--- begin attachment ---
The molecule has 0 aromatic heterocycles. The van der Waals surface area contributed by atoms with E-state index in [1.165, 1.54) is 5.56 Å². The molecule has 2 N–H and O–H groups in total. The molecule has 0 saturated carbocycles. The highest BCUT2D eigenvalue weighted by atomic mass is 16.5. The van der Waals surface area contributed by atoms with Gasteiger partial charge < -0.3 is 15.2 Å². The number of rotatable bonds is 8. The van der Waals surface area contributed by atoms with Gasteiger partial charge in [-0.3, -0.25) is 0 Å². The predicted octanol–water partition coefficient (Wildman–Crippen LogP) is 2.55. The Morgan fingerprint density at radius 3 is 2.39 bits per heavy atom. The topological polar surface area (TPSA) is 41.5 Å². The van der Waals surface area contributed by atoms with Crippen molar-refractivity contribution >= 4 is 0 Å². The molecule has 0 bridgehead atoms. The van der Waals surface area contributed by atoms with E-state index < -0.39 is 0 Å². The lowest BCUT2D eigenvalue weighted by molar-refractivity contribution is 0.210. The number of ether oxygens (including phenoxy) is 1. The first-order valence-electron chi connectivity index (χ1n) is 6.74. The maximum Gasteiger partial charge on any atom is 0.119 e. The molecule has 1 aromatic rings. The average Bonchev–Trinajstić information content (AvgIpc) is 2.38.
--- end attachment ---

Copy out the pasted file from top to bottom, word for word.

The molecule has 0 aromatic heterocycles. The van der Waals surface area contributed by atoms with E-state index in [1.165, 1.54) is 5.56 Å². The molecule has 2 N–H and O–H groups in total. The molecule has 0 saturated carbocycles. The highest BCUT2D eigenvalue weighted by atomic mass is 16.5. The van der Waals surface area contributed by atoms with Gasteiger partial charge < -0.3 is 15.2 Å². The number of rotatable bonds is 8. The van der Waals surface area contributed by atoms with Gasteiger partial charge in [-0.3, -0.25) is 0 Å². The predicted octanol–water partition coefficient (Wildman–Crippen LogP) is 2.55. The Morgan fingerprint density at radius 3 is 2.39 bits per heavy atom. The topological polar surface area (TPSA) is 41.5 Å². The van der Waals surface area contributed by atoms with Crippen molar-refractivity contribution >= 4 is 0 Å². The molecule has 0 bridgehead atoms. The van der Waals surface area contributed by atoms with E-state index < -0.39 is 0 Å². The lowest BCUT2D eigenvalue weighted by molar-refractivity contribution is 0.210. The number of ether oxygens (including phenoxy) is 1. The first-order valence-electron chi connectivity index (χ1n) is 6.74. The maximum Gasteiger partial charge on any atom is 0.119 e. The molecule has 1 aromatic rings. The average Bonchev–Trinajstić information content (AvgIpc) is 2.38.